Stamen dimorphism in bird-pollinated flowers – investigating alternative hypotheses on the evolution of heteranthery

Agnes Sophie Dellinger, Silvia Artuso, Diana Margoth Fernández-Fernández, Jürg Schönenberger

Heteranthery, the presence of distinct stamen types within a flower, is commonly explained as functional adaptation to alleviate the “pollen dilemma,” defined as the dual and conflicting function of pollen as pollinator food resource and male reproductive agent. A single primary hypothesis, “division of labor,” has been central in studies on heteranthery. This hypothesis postulates that one stamen type functions in rewarding pollen-collecting pollinators and the other in reproduction, thereby minimizing pollen loss. Only recently, alternative functions (i.e., staggered pollen release), were proposed, but comparative and experimental investigations are lagging behind. Here, we used 63 species of the tribe Merianieae (Melastomataceae) to demonstrate that, against theory, heteranthery occurs in flowers offering rewards other than pollen, such as staminal food bodies or nectar. Although shifts in reward type released species from the “pollen dilemma,” heteranthery has evolved repeatedly de novo in food-body-rewarding, passerine-pollinated flowers. We used field investigations to show that foraging passerines discriminated between stamen types and removed large stamens more quickly than small stamens. Passerines removed small stamens on separate visits towards the end of flower anthesis. We propose that the staggered increase in nutritive content of small stamens functions to increase chances for outcross-pollen transfer.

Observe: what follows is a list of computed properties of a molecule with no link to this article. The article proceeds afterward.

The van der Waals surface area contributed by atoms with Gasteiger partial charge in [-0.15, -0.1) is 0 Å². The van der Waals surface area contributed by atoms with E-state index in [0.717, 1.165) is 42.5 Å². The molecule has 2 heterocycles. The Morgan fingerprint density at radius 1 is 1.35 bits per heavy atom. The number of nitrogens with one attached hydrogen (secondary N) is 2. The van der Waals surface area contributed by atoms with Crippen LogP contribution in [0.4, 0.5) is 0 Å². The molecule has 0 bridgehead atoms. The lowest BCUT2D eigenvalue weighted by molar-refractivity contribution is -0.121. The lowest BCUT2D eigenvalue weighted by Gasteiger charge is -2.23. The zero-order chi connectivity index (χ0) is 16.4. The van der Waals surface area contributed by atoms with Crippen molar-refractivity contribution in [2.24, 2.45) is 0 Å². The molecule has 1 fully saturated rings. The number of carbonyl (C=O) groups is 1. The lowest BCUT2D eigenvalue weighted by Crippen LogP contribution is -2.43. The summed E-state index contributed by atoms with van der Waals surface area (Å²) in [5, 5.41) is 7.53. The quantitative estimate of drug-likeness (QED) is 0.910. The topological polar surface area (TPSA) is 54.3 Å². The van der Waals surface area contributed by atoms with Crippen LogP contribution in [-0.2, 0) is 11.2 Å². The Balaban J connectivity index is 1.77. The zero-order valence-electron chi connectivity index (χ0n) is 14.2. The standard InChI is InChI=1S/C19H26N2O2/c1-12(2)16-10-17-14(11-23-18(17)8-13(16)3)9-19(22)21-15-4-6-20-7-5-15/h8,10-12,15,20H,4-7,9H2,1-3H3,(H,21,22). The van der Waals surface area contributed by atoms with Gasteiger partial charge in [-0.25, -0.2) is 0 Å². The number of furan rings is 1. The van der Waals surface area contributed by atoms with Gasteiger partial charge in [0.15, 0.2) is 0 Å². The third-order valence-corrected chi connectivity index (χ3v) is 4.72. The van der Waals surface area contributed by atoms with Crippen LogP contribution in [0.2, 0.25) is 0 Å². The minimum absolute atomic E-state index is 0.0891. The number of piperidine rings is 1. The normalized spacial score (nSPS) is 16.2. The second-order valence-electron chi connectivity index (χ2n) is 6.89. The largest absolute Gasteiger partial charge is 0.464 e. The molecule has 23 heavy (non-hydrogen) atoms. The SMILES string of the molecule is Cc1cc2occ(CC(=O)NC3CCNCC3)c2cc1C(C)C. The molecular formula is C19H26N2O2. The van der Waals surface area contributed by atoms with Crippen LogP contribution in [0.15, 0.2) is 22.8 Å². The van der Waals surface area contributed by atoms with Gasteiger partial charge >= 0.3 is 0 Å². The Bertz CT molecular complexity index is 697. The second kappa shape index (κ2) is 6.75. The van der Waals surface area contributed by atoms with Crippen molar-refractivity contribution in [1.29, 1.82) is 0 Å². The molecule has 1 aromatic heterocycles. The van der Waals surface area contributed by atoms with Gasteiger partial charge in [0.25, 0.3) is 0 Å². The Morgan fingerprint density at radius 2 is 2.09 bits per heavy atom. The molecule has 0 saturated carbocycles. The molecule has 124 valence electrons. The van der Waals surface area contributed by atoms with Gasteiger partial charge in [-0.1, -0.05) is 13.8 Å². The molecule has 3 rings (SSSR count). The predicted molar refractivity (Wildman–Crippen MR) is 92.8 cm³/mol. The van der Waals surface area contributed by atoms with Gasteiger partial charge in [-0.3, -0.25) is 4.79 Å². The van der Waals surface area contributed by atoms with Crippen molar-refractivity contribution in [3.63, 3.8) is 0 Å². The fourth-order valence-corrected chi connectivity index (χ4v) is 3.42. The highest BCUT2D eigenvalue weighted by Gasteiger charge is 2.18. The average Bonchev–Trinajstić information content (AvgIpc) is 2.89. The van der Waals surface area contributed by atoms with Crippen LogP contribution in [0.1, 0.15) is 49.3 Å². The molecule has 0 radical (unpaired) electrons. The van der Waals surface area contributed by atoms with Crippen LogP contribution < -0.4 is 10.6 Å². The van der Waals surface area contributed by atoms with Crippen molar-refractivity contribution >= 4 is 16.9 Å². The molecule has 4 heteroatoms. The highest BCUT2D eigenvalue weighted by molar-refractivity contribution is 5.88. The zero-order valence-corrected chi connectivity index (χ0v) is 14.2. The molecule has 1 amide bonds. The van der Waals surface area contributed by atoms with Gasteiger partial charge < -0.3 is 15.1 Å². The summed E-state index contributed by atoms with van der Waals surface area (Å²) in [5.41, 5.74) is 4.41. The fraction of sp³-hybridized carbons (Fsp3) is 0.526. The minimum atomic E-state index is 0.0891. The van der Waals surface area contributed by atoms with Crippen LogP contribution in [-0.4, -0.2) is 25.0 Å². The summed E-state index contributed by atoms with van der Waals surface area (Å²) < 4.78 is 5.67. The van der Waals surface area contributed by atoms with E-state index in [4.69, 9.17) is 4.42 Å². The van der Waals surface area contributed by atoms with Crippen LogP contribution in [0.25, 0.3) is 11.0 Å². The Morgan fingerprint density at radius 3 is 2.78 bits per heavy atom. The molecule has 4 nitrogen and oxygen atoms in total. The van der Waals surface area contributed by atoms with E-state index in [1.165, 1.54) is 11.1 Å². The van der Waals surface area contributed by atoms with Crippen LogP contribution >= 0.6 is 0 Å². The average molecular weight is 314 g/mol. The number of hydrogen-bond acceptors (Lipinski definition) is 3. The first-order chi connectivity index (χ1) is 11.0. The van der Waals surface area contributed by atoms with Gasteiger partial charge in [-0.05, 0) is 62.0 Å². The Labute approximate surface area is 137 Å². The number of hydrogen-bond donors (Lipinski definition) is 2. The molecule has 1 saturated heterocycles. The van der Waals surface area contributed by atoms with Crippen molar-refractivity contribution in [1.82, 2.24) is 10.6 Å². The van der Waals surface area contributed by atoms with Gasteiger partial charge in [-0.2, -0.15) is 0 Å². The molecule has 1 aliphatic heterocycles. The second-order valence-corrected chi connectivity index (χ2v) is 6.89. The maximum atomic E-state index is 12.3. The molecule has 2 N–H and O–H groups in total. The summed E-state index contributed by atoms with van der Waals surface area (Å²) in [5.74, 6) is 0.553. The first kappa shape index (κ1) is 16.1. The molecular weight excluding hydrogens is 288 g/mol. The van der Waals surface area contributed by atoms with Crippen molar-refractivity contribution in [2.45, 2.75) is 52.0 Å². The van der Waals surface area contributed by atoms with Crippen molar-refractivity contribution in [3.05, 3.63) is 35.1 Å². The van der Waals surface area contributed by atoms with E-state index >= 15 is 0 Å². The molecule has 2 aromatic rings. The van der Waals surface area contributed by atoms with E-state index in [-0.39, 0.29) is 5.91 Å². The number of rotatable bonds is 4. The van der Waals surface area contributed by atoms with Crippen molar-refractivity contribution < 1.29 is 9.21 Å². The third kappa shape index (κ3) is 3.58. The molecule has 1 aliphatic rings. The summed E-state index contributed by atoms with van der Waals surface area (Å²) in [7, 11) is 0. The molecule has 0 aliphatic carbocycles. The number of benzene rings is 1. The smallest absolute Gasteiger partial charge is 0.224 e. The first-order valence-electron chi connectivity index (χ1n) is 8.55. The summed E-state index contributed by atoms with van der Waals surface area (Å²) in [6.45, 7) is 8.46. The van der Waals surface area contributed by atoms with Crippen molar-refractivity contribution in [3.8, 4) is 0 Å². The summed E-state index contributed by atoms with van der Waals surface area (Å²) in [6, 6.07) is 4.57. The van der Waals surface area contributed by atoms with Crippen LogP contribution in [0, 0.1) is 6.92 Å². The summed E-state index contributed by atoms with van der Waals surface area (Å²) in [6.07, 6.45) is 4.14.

Department of Botany and Biodiversity Research
External organisation(s)
Paris-Lodron Universität Salzburg, Instituto Nacional de Biodiversidad, Quito
No. of pages
Publication date
Peer reviewed
Austrian Fields of Science 2012
106008 Botany, 106042 Systematic botany, 106012 Evolutionary research
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